Want more quotes? Discover them all on our blog here!
Want more quotes? Discover them all on our blog here!
With over 40 years of experience in manufacturing (originally as Ta Shin Precision; TWSBI was launched as a separate brand only in 2009), the TWSBI brand recaptures the romantic flair of past art and literature within its modern-day design. Relying heavily on customer feedback to tweak each product to perfection, TWSBI manufactures fountain pens, mechanical pencils, ballpoint pens, fountain pen ink bottles, among others.
Based in Taiwan, TWSBI’s roots as Ta Shin Precision are as an OEM (original equipment manufacturer) for other global companies. Philip Wang branched out with the brand name TWSBI in 2009 and it quickly evolved to encompass a smattering of fine writing instruments and accessories. TWSBI holds high standards for the quality industrial design found in their fountain pens, but they also work hard to offer their products at lower prices so more people have access to them.
When TWSBI says they want to hear your feedback on their products, they mean it. Read the story of how TWSBI launched their first product (the Diamond 530) complete with testers and feedback here on Fountain Pen Network. And here’s the result, direct from TWSBI’s man-in-charge, Philip Wang:
“The result was the TWSBI Diamond 530, a classic fountain pen with a piston ink-filling system. By fusing the traditional mechanisms of the fountain pen with a modern industrial design, we have created an eye-catching fountain pen that is simultaneously appreciative of the past and relevant in the present.”
Not only is TWSBI’s direct customer service via online channels incredibly quick and valuable, TWSBI has another factor that makes it unique. TWSBI includes a manual with each fountain pen instructing you how to disassemble the entire pen and put it all back together. In our fast-paced world and grab-and-go products, TWSBI encourages the avid fountain pen user to slow down, take some time, and enjoy the process of getting to know TWSBI fountain pens inside and out, literally.
Of course, we would be remiss to not answer the most frequent question about TWSBI: what does TWSBI stand for?
Intricate and encompassing the past and present yet again, TWSBI’s name has an interesting story. It’s best to hear from the source, as TWSBI says: “TWSBI’s name stands for the phrase “Hall of Three Cultures” or “San Wen Tong” in Chinese. The character “Wen” translates into language and culture. The phrase “San Wen Tong” also brings to mind the Hall of the Three Rare Treasures created by Emperor Qianlong as a memorial to three great masterpieces of Chinese calligraphy. The initials of the phrase “San Wen Tong” was reversed and thus turned into “TWS”. The last letters “Bi” was added with its literal meaning of “writing instruments”. Thus combining the two segments, creating TWSBI.”
We know how it feels to write something special; something we want to pay justice to when we commit it to paper. It can be gratitude from daily interactions, the spark of a new hobby or passion, or the beginning of a new chapter in a novel. Whatever inspires the pen to be put down on paper, Paperblanks Journals are there to capture thoughts, dreams, and future goals. And Paperblanks makes it that much more special with the amazingly small, but powerful, details of their journals, such as the beautiful laid paper, durable sewn binding, and perfectly worn covers. Try just one Paperblanks journal and we guarantee you’ll know what we’re talking about (and you’ll be hooked!). Enjoy Paperblanks here >>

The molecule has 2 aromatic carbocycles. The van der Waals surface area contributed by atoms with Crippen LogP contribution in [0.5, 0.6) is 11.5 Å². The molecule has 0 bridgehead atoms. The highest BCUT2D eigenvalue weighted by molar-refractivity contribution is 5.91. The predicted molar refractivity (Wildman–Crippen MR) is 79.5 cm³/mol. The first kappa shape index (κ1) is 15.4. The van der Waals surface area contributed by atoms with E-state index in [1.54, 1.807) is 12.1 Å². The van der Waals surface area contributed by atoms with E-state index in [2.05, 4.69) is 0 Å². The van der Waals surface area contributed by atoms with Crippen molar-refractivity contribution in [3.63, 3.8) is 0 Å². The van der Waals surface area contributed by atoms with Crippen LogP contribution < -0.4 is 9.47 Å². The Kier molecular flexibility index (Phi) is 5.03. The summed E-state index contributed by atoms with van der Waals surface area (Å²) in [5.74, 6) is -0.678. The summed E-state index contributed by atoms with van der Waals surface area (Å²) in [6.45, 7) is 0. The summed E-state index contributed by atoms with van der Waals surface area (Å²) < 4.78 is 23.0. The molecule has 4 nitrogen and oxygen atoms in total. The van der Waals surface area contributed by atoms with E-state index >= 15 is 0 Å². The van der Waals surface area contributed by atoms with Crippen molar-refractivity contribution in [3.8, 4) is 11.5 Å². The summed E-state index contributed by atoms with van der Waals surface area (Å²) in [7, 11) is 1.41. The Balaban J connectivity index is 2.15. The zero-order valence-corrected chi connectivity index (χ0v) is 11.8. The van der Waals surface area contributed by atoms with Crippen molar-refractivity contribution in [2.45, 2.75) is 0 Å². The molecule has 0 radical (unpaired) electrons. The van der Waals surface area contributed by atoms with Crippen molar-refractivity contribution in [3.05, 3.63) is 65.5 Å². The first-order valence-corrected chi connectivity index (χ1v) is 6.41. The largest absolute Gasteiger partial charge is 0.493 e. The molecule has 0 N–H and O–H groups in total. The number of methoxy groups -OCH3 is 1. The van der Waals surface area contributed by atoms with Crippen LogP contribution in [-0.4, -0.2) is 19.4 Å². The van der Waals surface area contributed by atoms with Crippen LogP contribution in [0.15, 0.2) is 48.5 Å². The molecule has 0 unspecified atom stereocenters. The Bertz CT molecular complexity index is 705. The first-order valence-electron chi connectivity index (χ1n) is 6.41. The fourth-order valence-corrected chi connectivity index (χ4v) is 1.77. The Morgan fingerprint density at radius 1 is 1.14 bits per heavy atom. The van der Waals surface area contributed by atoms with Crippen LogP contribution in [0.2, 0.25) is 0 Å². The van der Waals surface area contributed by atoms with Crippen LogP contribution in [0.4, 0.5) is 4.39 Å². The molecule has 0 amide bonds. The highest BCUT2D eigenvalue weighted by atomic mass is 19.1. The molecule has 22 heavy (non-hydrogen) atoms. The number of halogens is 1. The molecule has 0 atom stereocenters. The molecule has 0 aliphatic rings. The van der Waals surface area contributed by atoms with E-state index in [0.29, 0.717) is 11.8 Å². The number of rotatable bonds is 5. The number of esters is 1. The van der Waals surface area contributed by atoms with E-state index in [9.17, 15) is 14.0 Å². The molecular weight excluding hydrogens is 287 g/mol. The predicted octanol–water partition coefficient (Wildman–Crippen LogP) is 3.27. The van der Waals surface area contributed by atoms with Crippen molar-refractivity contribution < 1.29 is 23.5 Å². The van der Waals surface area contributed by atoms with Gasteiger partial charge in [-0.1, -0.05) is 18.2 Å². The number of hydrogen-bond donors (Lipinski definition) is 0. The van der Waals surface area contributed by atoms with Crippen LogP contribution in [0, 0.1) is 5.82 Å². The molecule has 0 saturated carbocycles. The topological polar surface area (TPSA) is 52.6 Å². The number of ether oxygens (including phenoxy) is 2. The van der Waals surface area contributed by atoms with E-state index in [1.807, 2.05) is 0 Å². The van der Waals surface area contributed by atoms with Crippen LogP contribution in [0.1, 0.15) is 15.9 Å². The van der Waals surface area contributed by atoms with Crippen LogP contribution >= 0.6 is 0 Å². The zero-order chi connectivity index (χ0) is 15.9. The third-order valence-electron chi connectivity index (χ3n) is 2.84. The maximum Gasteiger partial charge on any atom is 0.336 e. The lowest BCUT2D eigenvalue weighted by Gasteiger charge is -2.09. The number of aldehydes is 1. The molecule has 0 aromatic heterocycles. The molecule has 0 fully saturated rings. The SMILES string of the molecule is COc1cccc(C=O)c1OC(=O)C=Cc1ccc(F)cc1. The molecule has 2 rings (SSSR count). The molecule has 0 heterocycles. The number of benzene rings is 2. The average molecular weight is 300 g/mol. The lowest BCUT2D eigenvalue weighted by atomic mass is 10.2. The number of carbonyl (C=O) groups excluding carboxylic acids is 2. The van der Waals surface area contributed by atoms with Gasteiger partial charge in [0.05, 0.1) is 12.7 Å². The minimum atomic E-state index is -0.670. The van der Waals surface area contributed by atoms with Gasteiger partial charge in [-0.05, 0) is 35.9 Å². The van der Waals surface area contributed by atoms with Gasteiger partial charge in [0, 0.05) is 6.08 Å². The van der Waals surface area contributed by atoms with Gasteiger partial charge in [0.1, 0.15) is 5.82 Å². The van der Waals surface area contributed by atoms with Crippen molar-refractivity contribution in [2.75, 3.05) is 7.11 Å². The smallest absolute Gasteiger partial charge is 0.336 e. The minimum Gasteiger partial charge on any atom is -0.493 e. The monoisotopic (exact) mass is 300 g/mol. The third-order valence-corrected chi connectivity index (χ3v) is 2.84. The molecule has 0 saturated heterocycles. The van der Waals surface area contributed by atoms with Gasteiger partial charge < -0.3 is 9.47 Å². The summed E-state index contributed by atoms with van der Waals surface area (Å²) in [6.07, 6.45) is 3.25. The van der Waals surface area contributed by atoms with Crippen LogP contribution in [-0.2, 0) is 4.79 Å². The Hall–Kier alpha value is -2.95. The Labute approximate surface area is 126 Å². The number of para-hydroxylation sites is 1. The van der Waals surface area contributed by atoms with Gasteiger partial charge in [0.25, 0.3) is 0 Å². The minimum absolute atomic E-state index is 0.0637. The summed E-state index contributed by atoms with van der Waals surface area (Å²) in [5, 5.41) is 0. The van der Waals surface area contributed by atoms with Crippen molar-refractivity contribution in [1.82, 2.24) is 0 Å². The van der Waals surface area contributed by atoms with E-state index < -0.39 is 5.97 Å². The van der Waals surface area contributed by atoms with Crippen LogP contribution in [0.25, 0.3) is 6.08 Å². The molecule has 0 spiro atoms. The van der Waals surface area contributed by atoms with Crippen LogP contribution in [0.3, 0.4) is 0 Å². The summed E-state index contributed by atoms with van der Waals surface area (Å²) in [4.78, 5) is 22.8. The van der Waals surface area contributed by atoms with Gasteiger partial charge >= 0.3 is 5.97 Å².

1) Practice your penmanship. No, seriously. The small things in today’s world have such an increased focus on them, that you’ll appreciate having nice handwriting when the time comes to write a thank you letter, sympathy note, or love letter.
2) Start a new journal if you don’t already have one in rotation. Need inspiration? Check out our blog post: 10 Ideas for a Journaling Jump Start (or just start writing about National Handwriting Day)!
3) If you have more than one notebook you journal in currently, go through each one and write a paragraph about this day/week.
4) Volunteer at your local elementary or middle school and help teach children how to improve their handwriting–and why it’s important! Check out Campaign for Cursive for more information. (h/t Canon-McmillanPatch)
5) Take your time, sit down with your favorite stationery or note card, and write that thank you letter you’ve been avoiding since the holidays. Here’s how: How to Write a Thank You Letter.
6) Did you know National Handwriting Day was created on the birthday of Declaration of Independence signer John Hancock? See his beautiful signature on Wikipedia and see if you can recreate it freehand.
7) Never used a fountain pen before? Today’s the day! Learn how to write with a fountain pen!
Need more inspiration? Check out our blogroll for amazing snail mailers, pen & pencil aficionados, and writers galore HERE
And that’s just scratching the surface. What are some of your suggestions for celebrating National Handwriting Day? Leave them in the comments below!
It’s that time of year again! If you’ve never heard of NaNoWriMo, this is the time to kick your writing into overdrive.
Starting today, the goal is to write a 50,000-word novel by midnight on November 30, 2012!